Farmers have talked about isolation, economic pressures and unpredictable weather as contributing factors to the rural mental health crisis. 

    READ MORE:
    * NZ now trying to understand alarming suicide rate in construction
    * Construction industry’s ‘toxic’ masculine culture blamed for high suicide rate
    * Why predicting suicide is a difficult and complex challenge
    * Pulled a sickie recently? Christchurch company encourages staff to take mental health days 
    * The strength of women in construction is ‘underestimated’ 
    * Farmer suicides highlight vulnerability as official figures rise for past year​

    Attention has now turned to construction. A report written for the Building Research Association of New Zealand (Branz) by Kate Bryson and Anne Duncan outlines several possible reasons why suicide rates are so high in this sector. 

    ADVERTISEMENT

    The most common response from those interviewed was that construction has a macho, bullying and homophobic culture. Respondents said phrases like “take a concrete pill and harden up” are commonplace, although they added that the bullying and harassment of apprentices that was once almost standard is now less tolerated. 

    Business owners are just as likely to suffer from “harden up” culture as employers, especially as so much status is invested in companies named after owners. 

    The sector’s boom-and-bust cycles also contribute to pressure and insecurity and are seen as an important contributing factor to high rates of depression. 

    Other factors include the prevalence of drug and alcohol use in the sector. The authors also identified that construction attracts “high-risk individuals” in part because of perceptions that it is a poor career path. They found that an intergenerational and ethnically-diverse workforce is another source of pressure when there is often an intolerance of diversity in workplaces.  

    There was also a sense, they learned, that “industry currently doesn’t know enough about what is going on and why”. Even some of the construction workers interviewed for the report seemed surprised by the high suicide rates, although others were not. 

    This report follows more detailed work in Australia that has produced similar findings. There, construction workers are six times more likely to die by suicide than in a workplace accident, and twice as likely to commit suicide as the general population. Lower-skilled workers are more at risk than professionals.

    In New Zealand, the next step is to study the coroner’s findings of suicide by construction workers between 2007 and 2017, reported to be 339 cases.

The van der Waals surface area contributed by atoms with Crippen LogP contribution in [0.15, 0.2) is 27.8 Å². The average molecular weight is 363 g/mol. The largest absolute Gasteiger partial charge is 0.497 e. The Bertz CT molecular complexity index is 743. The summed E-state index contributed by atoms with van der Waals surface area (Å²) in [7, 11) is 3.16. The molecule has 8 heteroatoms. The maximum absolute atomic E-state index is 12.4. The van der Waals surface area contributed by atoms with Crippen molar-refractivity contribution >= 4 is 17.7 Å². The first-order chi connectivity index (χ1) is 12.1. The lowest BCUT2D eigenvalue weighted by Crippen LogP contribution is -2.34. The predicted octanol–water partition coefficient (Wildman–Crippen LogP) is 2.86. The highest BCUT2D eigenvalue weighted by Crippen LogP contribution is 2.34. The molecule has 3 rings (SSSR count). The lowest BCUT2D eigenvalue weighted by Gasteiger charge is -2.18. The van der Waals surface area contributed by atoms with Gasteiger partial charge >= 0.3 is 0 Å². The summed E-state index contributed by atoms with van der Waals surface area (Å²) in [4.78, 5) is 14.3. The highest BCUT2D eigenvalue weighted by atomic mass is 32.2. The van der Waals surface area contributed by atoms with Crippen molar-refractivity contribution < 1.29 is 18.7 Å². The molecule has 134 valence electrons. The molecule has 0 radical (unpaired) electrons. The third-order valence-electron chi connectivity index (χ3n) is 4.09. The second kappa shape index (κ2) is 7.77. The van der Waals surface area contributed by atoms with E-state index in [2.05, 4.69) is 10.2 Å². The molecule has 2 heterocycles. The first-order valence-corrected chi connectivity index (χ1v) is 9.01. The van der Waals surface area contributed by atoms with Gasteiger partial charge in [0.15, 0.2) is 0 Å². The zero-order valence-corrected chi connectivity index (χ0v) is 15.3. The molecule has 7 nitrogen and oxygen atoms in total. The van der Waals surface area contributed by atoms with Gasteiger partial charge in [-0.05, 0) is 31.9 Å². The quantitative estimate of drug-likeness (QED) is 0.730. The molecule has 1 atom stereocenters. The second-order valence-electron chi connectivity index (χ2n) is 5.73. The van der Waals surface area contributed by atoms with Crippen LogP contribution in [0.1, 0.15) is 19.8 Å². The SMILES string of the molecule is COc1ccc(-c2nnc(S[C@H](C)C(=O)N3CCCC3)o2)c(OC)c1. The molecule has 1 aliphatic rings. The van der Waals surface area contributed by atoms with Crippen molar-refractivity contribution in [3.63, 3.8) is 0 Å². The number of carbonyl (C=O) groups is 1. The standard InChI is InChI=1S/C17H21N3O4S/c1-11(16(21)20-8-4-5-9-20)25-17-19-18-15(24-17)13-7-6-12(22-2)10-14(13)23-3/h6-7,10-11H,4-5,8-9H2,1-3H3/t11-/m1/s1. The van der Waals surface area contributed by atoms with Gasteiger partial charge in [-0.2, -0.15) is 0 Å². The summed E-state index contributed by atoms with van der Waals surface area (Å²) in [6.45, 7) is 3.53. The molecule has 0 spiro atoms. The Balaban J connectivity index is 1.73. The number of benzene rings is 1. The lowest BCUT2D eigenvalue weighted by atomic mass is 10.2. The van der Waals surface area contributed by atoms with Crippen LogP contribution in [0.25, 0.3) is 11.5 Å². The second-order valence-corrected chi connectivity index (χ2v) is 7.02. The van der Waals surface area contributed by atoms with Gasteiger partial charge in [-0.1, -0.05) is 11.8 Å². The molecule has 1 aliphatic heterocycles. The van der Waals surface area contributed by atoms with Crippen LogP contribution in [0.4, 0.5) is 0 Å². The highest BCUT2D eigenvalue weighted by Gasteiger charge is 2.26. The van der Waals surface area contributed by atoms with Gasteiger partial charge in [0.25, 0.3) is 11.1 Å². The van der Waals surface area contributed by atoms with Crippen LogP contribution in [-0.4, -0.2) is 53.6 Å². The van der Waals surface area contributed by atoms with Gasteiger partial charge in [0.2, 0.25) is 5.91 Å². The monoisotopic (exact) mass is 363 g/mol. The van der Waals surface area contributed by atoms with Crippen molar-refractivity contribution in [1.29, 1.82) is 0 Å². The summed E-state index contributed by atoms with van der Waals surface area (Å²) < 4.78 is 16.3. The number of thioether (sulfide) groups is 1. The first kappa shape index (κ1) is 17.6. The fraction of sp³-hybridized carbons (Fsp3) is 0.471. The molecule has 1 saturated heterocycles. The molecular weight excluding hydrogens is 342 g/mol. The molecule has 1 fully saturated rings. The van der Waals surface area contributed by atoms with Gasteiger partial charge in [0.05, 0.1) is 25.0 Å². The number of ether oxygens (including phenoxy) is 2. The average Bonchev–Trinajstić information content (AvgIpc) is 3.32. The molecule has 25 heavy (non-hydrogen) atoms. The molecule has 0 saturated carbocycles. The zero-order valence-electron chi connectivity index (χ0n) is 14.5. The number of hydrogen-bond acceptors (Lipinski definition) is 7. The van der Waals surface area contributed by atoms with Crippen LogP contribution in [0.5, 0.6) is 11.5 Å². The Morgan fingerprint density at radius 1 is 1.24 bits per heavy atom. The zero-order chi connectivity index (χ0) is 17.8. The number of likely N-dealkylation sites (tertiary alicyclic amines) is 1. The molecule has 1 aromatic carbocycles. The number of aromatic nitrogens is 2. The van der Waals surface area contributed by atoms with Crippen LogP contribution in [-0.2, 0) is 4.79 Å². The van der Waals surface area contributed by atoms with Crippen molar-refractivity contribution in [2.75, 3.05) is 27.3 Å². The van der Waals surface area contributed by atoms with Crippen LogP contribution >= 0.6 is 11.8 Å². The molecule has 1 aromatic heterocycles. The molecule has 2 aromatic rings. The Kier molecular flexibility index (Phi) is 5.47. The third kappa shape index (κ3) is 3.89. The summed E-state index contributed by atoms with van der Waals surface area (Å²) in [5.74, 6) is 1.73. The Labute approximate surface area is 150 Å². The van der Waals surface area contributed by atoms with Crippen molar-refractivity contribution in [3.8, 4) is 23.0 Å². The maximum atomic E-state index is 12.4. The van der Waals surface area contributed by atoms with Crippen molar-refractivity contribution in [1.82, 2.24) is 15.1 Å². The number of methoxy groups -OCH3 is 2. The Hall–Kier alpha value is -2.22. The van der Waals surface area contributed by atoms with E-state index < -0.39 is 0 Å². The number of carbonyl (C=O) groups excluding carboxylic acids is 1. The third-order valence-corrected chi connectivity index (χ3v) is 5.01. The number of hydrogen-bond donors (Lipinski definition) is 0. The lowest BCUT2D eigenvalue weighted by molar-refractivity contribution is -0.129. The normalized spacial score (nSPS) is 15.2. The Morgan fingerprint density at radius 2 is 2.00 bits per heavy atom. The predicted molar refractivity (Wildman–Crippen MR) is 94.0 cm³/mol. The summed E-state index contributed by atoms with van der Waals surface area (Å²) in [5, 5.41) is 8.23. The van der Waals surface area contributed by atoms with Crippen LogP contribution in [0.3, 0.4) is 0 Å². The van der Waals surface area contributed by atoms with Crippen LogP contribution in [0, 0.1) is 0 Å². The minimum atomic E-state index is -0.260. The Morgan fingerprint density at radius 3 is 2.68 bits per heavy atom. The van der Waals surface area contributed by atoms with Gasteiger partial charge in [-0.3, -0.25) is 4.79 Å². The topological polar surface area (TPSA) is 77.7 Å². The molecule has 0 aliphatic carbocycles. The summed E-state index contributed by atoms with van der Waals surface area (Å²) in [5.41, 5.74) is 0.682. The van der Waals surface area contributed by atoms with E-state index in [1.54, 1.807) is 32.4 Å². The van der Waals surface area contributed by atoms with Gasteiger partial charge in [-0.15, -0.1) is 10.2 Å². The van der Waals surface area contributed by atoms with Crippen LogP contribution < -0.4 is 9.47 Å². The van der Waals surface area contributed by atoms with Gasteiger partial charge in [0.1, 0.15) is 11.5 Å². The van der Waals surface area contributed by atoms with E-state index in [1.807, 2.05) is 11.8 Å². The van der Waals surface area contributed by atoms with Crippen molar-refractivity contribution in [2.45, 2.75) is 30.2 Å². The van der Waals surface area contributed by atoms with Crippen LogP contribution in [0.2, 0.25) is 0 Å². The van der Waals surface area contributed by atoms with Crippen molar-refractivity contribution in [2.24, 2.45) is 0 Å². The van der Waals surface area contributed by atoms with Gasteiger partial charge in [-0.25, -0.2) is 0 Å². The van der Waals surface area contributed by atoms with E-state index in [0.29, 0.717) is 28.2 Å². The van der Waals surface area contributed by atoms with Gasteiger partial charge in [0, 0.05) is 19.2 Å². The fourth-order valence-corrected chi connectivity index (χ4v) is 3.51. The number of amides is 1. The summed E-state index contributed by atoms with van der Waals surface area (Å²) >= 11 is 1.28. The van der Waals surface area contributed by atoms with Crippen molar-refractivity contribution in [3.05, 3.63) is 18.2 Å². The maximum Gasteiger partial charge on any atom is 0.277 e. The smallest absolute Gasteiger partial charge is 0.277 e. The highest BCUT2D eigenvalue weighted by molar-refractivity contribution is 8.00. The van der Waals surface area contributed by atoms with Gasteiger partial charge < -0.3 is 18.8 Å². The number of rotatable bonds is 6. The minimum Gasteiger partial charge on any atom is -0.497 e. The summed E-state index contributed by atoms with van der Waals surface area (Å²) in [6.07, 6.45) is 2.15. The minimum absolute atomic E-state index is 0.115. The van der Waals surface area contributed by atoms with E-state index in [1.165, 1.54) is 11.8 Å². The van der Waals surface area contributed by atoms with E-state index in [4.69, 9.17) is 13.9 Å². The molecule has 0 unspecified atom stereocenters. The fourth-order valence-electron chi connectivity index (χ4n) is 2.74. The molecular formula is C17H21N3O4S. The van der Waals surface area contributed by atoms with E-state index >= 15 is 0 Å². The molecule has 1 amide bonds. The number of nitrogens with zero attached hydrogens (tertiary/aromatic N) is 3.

It is important to move from the “why?” to the “what next?” As well as saving lives and avoiding tragedies, mental health awareness in the workplace can even have a positive economic benefit. Another finding from Australia is that for every dollar spent on mental health in the workplace, $2.30 is saved due to the increased productivity that comes with reduced absenteeism. 

    It is clear New Zealand is lagging far behind Australia when it comes to recognising and talking about a mental health crisis among construction workers. But the sector has begun to take important steps forward. Concrete pills are not enough. 

  16. Ministry of Men's Affairs says:

    Thanks for that Downunder @16. Note that the article nowhere mentions the word ‘men’ even though all the suicides by construction workers will have been men.

    And a report on high suicide rates by construction workers was done by two females who claimed that “the most common response from those interviewed” was about a “macho, bullying and homophobic culture” in the construction industry, i.e. what feminists call ‘toxic masculinity’. Well, of course that would be the most common response when feminists do such research because that’s the stuff they will ask about. Had they asked the workers about suffering from being thrown out of their homes and their role as fathers, about being criticized for working long hours and ‘never being there’ or otherwise being imperfect for their wives, about dealing with false allegations and vindictive protection orders, etc etc, then responses to those questions may well have been the most common ones.

  17. Evan Myers says:

    Arguably?

    Brain dead and local chant-leader is not an argument.

  18. mama says:

    Poriruas’ six suicides..from article by RNZ..

    Five of the sudden deaths were of people under 30 and many of them had left high school only recently. The deaths have been referred to the coroner.

  19. mama says:

    This from the reporting of suicide in Media NZ report 2010

    Contributors to suicidal behaviour
    A wide range of factors may contribute to suicidal behaviour and suicide is often the result of
    an accumulation of risk factors (Ministry of Health, 2007). These include mental health
    problems such as depression and substance abuse (Collings & Beautrais, 2005), but also
    psychological or biological factors, life events, macro-level social problems, and exposure to